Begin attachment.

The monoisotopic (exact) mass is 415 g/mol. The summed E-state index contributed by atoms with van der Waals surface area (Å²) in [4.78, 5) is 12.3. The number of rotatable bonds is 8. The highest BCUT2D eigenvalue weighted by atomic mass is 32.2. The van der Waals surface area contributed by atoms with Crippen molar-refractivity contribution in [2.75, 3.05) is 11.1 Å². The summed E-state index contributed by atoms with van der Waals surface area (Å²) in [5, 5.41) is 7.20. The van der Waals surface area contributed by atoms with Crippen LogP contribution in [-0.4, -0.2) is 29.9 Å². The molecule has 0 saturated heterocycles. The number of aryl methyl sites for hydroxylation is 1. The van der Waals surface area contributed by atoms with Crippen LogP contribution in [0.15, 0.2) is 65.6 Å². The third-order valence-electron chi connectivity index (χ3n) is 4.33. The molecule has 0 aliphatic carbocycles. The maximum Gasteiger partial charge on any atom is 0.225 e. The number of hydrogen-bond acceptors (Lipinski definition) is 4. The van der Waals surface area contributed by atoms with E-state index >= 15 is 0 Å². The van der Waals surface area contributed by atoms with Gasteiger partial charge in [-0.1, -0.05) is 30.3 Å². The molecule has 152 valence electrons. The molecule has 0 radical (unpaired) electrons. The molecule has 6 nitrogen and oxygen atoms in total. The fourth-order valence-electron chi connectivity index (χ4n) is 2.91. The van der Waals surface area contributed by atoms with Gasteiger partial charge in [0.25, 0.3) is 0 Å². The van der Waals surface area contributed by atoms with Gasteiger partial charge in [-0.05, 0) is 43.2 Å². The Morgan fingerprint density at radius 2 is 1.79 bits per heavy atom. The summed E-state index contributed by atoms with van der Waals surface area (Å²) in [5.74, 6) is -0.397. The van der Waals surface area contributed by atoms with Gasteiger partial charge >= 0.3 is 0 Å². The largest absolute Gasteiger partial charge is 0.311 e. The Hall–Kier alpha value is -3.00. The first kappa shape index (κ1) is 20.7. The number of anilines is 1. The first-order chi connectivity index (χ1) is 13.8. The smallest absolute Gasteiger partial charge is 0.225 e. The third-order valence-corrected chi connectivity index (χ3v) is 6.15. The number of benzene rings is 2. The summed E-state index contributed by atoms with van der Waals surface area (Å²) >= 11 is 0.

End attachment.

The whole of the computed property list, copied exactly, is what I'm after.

The monoisotopic (exact) mass is 415 g/mol. The summed E-state index contributed by atoms with van der Waals surface area (Å²) in [4.78, 5) is 12.3. The number of rotatable bonds is 8. The highest BCUT2D eigenvalue weighted by atomic mass is 32.2. The van der Waals surface area contributed by atoms with Crippen molar-refractivity contribution in [2.75, 3.05) is 11.1 Å². The summed E-state index contributed by atoms with van der Waals surface area (Å²) in [5, 5.41) is 7.20. The van der Waals surface area contributed by atoms with Crippen LogP contribution in [-0.4, -0.2) is 29.9 Å². The molecule has 0 saturated heterocycles. The number of aryl methyl sites for hydroxylation is 1. The van der Waals surface area contributed by atoms with Crippen LogP contribution in [0.15, 0.2) is 65.6 Å². The third-order valence-electron chi connectivity index (χ3n) is 4.33. The molecule has 0 aliphatic carbocycles. The maximum Gasteiger partial charge on any atom is 0.225 e. The number of hydrogen-bond acceptors (Lipinski definition) is 4. The van der Waals surface area contributed by atoms with E-state index >= 15 is 0 Å². The van der Waals surface area contributed by atoms with Gasteiger partial charge in [-0.1, -0.05) is 30.3 Å². The molecule has 152 valence electrons. The molecule has 0 radical (unpaired) electrons. The molecule has 6 nitrogen and oxygen atoms in total. The fourth-order valence-electron chi connectivity index (χ4n) is 2.91. The van der Waals surface area contributed by atoms with Gasteiger partial charge in [0.25, 0.3) is 0 Å². The van der Waals surface area contributed by atoms with Gasteiger partial charge in [-0.05, 0) is 43.2 Å². The Morgan fingerprint density at radius 2 is 1.79 bits per heavy atom. The summed E-state index contributed by atoms with van der Waals surface area (Å²) in [5.74, 6) is -0.397. The van der Waals surface area contributed by atoms with Gasteiger partial charge >= 0.3 is 0 Å². The largest absolute Gasteiger partial charge is 0.311 e. The Hall–Kier alpha value is -3.00. The first kappa shape index (κ1) is 20.7. The number of anilines is 1. The first-order chi connectivity index (χ1) is 13.8. The smallest absolute Gasteiger partial charge is 0.225 e. The third-order valence-corrected chi connectivity index (χ3v) is 6.15. The number of benzene rings is 2. The summed E-state index contributed by atoms with van der Waals surface area (Å²) >= 11 is 0.